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'Doom and gloom' over the pandemic's long-term effects might be overdone, says Capital Economics

'Doom and gloom' over the pandemic's long-term effects might be overdone, says Capital Economics


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"Doom and gloom" about the long-term effects of COVID-19's economic slump may be overdone, according to Capital Economics.



Compared to the 2008 financial crisis, there are fewer reasons to expect the pandemic will weigh down on economic growth in the long-term as gradual rebounds are already underway, the research group's chief economist said.



Instead of focusing on output, economic legacy will be seen in other areas such as structural changes, de-globalization, and the role of state.



Most economies will not return to pre-virus GDP levels for another two to three years, but China - driven by an investment-intensive stimulus - will lead the way.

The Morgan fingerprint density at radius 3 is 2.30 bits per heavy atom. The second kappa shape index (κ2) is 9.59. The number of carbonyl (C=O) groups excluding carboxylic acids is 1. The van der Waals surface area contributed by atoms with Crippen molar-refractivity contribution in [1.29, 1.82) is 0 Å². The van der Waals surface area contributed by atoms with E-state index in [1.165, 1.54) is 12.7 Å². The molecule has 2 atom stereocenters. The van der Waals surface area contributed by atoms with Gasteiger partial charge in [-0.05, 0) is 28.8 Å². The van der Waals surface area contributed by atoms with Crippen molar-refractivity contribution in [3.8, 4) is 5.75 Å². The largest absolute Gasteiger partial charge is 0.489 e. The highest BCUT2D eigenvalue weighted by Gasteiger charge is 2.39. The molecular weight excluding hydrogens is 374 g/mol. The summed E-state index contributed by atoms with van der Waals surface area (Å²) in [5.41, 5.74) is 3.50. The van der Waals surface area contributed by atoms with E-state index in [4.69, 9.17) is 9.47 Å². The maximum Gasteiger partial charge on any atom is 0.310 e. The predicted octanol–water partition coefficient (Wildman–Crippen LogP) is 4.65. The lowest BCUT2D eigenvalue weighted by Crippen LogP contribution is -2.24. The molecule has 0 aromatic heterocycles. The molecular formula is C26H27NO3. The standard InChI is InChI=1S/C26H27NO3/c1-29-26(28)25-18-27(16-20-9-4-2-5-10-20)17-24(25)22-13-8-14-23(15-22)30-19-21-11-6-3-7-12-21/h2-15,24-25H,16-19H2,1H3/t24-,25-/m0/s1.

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It isn't all "doom and gloom" when considering the pandemic's long-term effect on the economy, according to Capital Economics.Pessimism over the economic slump triggered by COVID-19 might just be overdone, Neil Shearing, the research group's chief economist said in a webcast on Thursday.Compared to the 2008 financial crisis, there are fewer reasons to expect the pandemic will weigh down growth in the long term, he said.Instead, economic legacy will be found in the pushback against globalization, higher debt levels, a different way of working, and less emphasis on austerity on austerity in particular.A 
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